Design spotlight: Adapting from additive to injection molding
By Alex Pille, Senior Application Engineer, Fast Radius
As the COVID-19 pandemic hit the United States, our team at Fast Radius quickly pivoted a significant portion of our additive manufacturing capabilities to producing face shields. To date, we’ve made and shipped thousands of additively manufactured face shields to protect frontline workers from the coronavirus. The shield is reusable, extremely durable, easy to assemble, and comfortable, but demand has far exceeded our additive production capacity.
To make our product available to more people, we decided to shift production to injection molding. Injection molding makes the shield more accessible on two counts; it allows us to produce a much higher volume, and injection molding brings the cost of the product down significantly because of lower material costs and speedier manufacturing.
In our work with customers, we often use additive technology to manufacture parts while ramping to injection molding production. Our own story is a strong example of how to use digital manufacturing technology to redesign an additive product for injection molding.
Rapid design iteration with simulation tools
We needed to make significant modifications to the additive design of the shield “halo” (or headband) to make it suitable for injection molding, while also maintaining its performance. We knew that the stiffness had to be optimized to reduce thin steel conditions that could cause tool damage during molding operations. Since we knew the stiffness of the current halo worked well, we simulated the fluctual displacement of the additive halo and used that displacement as a goal for the stiffness of the injection molded design.
To understand the elements contributing to stiffness, we used Finite Element Analysis (FEA) to pinpoint the design variables that produced better results. We relied on the simulation package within Autodesk 360, a tool that we use for a variety of purposes, including design, analysis, and simulation. We tested both the crown and ribbing patterns on the front of the outer ring. While the ribbing added some stiffness, we found that adding height to the crown was a more effective way to minimize displacement.
Adding height to the crown, however, could create poor tool conditions (thin tool steel) between the outer and middle rings. The slot where the shield itself is inserted is very thin — as thin as one to two millimeters; the taller the sections in the crown, the more thin steel would be needed for the tool, making it more likely that the tool steel would get damaged during molding operation.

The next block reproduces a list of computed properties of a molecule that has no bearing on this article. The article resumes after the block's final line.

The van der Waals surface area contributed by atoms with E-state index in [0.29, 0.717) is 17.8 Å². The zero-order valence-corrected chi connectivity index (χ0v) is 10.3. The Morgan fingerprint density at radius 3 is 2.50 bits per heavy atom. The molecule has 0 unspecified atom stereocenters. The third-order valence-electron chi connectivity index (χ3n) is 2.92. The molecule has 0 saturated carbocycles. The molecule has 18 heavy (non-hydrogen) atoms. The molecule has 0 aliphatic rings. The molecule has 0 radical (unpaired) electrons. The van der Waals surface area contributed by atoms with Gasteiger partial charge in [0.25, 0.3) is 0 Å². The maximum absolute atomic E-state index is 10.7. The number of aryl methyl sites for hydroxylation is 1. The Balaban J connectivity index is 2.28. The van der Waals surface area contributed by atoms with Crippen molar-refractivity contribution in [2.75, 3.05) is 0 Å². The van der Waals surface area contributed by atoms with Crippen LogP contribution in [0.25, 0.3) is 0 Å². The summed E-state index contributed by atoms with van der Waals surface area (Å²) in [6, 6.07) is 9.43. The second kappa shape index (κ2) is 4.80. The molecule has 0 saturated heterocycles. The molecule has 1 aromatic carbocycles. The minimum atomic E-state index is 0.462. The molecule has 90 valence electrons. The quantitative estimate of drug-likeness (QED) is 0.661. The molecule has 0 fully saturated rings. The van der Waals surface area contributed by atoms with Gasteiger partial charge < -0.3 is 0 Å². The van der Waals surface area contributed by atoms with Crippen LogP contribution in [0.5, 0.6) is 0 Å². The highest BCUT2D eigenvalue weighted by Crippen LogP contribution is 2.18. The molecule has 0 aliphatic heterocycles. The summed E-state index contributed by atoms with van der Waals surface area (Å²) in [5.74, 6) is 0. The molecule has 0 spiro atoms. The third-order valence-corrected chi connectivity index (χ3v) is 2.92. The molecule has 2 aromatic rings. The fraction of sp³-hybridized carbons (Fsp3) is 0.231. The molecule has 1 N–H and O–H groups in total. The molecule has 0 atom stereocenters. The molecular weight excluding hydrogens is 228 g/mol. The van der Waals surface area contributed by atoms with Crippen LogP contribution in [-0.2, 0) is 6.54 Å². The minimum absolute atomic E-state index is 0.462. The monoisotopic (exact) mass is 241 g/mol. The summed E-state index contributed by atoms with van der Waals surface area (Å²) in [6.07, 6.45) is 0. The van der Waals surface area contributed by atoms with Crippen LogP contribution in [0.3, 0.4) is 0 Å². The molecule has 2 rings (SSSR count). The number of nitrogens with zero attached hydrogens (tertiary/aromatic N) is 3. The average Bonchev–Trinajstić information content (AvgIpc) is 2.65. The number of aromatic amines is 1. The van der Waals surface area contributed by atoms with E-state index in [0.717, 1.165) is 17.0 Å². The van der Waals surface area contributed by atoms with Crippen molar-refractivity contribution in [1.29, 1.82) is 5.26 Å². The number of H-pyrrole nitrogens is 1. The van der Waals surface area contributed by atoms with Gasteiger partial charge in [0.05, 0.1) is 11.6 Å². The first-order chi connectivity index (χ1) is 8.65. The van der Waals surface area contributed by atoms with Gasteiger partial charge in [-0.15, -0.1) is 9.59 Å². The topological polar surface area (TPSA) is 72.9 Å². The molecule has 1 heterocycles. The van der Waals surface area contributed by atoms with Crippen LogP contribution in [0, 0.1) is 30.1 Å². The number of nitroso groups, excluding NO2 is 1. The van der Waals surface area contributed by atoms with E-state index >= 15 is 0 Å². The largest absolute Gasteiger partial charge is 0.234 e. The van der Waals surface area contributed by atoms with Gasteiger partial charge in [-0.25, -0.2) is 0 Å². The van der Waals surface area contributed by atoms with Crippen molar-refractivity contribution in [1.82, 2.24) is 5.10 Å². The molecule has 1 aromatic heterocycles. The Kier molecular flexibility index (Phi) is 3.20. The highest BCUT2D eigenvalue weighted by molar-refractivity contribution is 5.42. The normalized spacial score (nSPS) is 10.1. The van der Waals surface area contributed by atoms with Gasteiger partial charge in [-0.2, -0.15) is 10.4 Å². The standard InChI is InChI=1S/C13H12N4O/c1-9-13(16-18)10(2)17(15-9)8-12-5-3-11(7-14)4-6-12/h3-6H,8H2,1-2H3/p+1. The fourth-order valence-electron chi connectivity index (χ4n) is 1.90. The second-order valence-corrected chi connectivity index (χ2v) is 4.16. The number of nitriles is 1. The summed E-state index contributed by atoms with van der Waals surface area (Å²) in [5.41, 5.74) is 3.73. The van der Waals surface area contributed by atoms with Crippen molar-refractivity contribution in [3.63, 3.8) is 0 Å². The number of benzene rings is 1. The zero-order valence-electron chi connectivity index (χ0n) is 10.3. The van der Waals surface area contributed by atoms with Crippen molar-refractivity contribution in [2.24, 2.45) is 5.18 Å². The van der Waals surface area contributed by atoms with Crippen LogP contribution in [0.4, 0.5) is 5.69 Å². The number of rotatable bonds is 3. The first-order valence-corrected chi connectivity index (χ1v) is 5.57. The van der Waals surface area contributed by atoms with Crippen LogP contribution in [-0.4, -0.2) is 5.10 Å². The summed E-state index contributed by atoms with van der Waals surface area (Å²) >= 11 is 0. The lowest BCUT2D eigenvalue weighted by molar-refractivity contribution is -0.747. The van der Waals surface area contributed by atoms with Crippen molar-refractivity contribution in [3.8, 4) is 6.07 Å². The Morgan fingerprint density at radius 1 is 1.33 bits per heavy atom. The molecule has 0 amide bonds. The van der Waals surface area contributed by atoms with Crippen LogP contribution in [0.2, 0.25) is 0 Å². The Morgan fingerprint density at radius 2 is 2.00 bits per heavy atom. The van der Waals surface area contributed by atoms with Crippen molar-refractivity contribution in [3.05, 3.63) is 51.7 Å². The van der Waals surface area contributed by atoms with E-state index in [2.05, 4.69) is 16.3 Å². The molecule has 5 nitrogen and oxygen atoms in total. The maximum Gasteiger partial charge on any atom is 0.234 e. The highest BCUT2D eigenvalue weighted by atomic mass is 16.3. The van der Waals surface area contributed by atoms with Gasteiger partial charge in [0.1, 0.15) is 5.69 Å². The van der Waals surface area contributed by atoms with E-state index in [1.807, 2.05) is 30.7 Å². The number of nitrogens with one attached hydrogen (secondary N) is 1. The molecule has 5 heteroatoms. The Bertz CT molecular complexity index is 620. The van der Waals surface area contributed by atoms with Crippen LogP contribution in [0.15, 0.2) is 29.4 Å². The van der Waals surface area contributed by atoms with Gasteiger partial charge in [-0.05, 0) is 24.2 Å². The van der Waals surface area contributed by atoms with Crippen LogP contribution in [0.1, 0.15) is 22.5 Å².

We needed to find the optimal crown height that would reduce thin steel while preserving stiffness in the outer ring of the halo. To determine this, we ran 16 simulations, adjusting the design slightly to improve performance each time. At this stage in the design process, we had already met our goal and had many designs with similar or better displacement than the additive halo.
Rapid prototyping with HP Multi Jet Fusion (MJF)
From the concepts we simulated, we chose three to print with HP MJF, since that’s the technology we used to produce our original additive halo. Normally, it would take three days for an MJF part to cool enough to be usable, but our team of manufacturing engineers packed the build in a way that allowed us to have our parts in hand the next day.
The operations team at the Fast Radius Chicago factory wore the three concept halos and compared them to the original additively manufactured version to compare comfort and ease of assembly. Concept 10 (see above, third design) accepted the shield the easiest, but they suggested several modifications to improve comfort and make assembly easier. The resulting design (see below) was used to produce the injection molding tooling that will make the next version of our face shield halo.
Ultimately, switching from additive manufacturing to injection molding will make the halo much more accessible to those who need it. We were able to cut the price by 55%.
When we started making additive halos, we were meeting a demand we had no way to predict. When it became clear we could make our product more accessible, we modified our additive design for injection molding and got a tool into production in only three days.
Our team worked around the clock to get this important product to market. We accomplished this remarkable timeline thanks in large part to simulation software, digital manufacturing, and our agile working model. This pandemic has forced us to become more flexible with product development cycles, a trend that we think will continue on long past the pandemic.